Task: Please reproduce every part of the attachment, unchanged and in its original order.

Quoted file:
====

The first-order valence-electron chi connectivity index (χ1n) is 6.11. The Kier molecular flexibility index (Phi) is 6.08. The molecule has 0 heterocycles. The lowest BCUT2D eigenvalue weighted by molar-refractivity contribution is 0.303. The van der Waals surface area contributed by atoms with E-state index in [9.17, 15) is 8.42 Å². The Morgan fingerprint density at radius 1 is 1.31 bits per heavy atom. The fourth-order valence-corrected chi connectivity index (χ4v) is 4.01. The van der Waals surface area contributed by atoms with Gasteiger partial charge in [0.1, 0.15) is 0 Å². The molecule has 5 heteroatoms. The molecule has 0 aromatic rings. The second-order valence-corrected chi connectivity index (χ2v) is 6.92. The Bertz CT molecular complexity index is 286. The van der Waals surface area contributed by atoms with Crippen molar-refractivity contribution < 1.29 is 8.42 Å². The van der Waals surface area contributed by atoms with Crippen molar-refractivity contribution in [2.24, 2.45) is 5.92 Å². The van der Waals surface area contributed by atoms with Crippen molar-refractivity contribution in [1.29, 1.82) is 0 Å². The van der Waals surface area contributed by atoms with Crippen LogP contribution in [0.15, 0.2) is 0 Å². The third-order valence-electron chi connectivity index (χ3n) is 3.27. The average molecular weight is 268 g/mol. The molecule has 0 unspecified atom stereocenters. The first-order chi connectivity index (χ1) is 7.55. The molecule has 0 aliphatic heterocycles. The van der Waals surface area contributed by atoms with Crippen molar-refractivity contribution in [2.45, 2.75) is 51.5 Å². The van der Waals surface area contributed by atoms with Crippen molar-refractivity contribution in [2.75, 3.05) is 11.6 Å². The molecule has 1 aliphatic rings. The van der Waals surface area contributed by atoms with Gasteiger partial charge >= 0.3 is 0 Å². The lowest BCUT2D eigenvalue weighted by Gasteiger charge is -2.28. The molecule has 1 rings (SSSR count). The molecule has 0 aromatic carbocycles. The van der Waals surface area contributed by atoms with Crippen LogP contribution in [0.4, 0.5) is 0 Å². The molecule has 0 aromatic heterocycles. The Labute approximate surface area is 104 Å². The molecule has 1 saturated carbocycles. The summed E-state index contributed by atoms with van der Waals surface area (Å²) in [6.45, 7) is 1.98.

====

The first-order valence-electron chi connectivity index (χ1n) is 6.11. The Kier molecular flexibility index (Phi) is 6.08. The molecule has 0 heterocycles. The lowest BCUT2D eigenvalue weighted by molar-refractivity contribution is 0.303. The van der Waals surface area contributed by atoms with E-state index in [9.17, 15) is 8.42 Å². The Morgan fingerprint density at radius 1 is 1.31 bits per heavy atom. The fourth-order valence-corrected chi connectivity index (χ4v) is 4.01. The van der Waals surface area contributed by atoms with Gasteiger partial charge in [0.1, 0.15) is 0 Å². The molecule has 5 heteroatoms. The molecule has 0 aromatic rings. The second-order valence-corrected chi connectivity index (χ2v) is 6.92. The Bertz CT molecular complexity index is 286. The van der Waals surface area contributed by atoms with Crippen molar-refractivity contribution < 1.29 is 8.42 Å². The van der Waals surface area contributed by atoms with Crippen molar-refractivity contribution in [2.24, 2.45) is 5.92 Å². The van der Waals surface area contributed by atoms with Crippen molar-refractivity contribution in [1.29, 1.82) is 0 Å². The van der Waals surface area contributed by atoms with Crippen LogP contribution in [0.15, 0.2) is 0 Å². The third-order valence-electron chi connectivity index (χ3n) is 3.27. The average molecular weight is 268 g/mol. The molecule has 0 unspecified atom stereocenters. The first-order chi connectivity index (χ1) is 7.55. The molecule has 0 aliphatic heterocycles. The van der Waals surface area contributed by atoms with Crippen molar-refractivity contribution in [2.45, 2.75) is 51.5 Å². The van der Waals surface area contributed by atoms with Crippen molar-refractivity contribution in [2.75, 3.05) is 11.6 Å². The molecule has 1 aliphatic rings. The van der Waals surface area contributed by atoms with Gasteiger partial charge >= 0.3 is 0 Å². The lowest BCUT2D eigenvalue weighted by Gasteiger charge is -2.28. The molecule has 1 rings (SSSR count). The molecule has 0 aromatic carbocycles. The van der Waals surface area contributed by atoms with Crippen LogP contribution in [0.4, 0.5) is 0 Å². The molecule has 0 aromatic heterocycles. The Labute approximate surface area is 104 Å². The molecule has 1 saturated carbocycles. The summed E-state index contributed by atoms with van der Waals surface area (Å²) in [6.45, 7) is 1.98.